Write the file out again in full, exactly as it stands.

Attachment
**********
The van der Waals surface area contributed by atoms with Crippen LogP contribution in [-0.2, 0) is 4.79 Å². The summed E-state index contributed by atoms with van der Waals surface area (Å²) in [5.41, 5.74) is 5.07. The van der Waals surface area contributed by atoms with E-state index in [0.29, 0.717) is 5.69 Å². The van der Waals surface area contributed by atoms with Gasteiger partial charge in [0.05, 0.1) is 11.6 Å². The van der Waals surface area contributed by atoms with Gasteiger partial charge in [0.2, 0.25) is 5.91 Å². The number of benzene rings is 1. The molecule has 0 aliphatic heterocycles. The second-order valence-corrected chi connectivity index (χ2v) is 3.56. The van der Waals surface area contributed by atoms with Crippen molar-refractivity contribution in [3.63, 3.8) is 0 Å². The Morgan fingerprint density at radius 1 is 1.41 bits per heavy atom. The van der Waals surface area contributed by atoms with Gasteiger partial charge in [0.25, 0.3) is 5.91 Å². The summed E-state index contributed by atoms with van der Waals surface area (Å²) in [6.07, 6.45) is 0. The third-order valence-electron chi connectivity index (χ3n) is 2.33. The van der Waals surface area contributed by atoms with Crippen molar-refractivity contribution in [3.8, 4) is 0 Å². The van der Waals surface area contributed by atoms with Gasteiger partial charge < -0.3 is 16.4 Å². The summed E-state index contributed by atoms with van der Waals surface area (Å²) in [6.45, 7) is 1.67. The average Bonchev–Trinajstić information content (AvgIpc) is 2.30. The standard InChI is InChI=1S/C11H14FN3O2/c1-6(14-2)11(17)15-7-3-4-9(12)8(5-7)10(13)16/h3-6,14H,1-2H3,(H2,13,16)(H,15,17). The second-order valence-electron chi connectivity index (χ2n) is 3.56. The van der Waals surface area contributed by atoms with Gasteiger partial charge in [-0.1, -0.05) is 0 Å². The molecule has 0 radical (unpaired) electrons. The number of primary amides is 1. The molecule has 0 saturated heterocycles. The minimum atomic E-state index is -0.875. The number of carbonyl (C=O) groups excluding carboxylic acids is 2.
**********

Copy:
The van der Waals surface area contributed by atoms with Crippen LogP contribution in [-0.2, 0) is 4.79 Å². The summed E-state index contributed by atoms with van der Waals surface area (Å²) in [5.41, 5.74) is 5.07. The van der Waals surface area contributed by atoms with E-state index in [0.29, 0.717) is 5.69 Å². The van der Waals surface area contributed by atoms with Gasteiger partial charge in [0.05, 0.1) is 11.6 Å². The van der Waals surface area contributed by atoms with Gasteiger partial charge in [0.2, 0.25) is 5.91 Å². The number of benzene rings is 1. The molecule has 0 aliphatic heterocycles. The second-order valence-corrected chi connectivity index (χ2v) is 3.56. The van der Waals surface area contributed by atoms with Crippen molar-refractivity contribution in [3.63, 3.8) is 0 Å². The Morgan fingerprint density at radius 1 is 1.41 bits per heavy atom. The van der Waals surface area contributed by atoms with Gasteiger partial charge in [0.25, 0.3) is 5.91 Å². The summed E-state index contributed by atoms with van der Waals surface area (Å²) in [6.07, 6.45) is 0. The third-order valence-electron chi connectivity index (χ3n) is 2.33. The van der Waals surface area contributed by atoms with Crippen molar-refractivity contribution in [3.8, 4) is 0 Å². The van der Waals surface area contributed by atoms with Gasteiger partial charge < -0.3 is 16.4 Å². The summed E-state index contributed by atoms with van der Waals surface area (Å²) in [6.45, 7) is 1.67. The average Bonchev–Trinajstić information content (AvgIpc) is 2.30. The standard InChI is InChI=1S/C11H14FN3O2/c1-6(14-2)11(17)15-7-3-4-9(12)8(5-7)10(13)16/h3-6,14H,1-2H3,(H2,13,16)(H,15,17). The second-order valence-electron chi connectivity index (χ2n) is 3.56. The van der Waals surface area contributed by atoms with Gasteiger partial charge in [-0.1, -0.05) is 0 Å². The molecule has 0 radical (unpaired) electrons. The number of primary amides is 1. The molecule has 0 saturated heterocycles. The minimum atomic E-state index is -0.875. The number of carbonyl (C=O) groups excluding carboxylic acids is 2.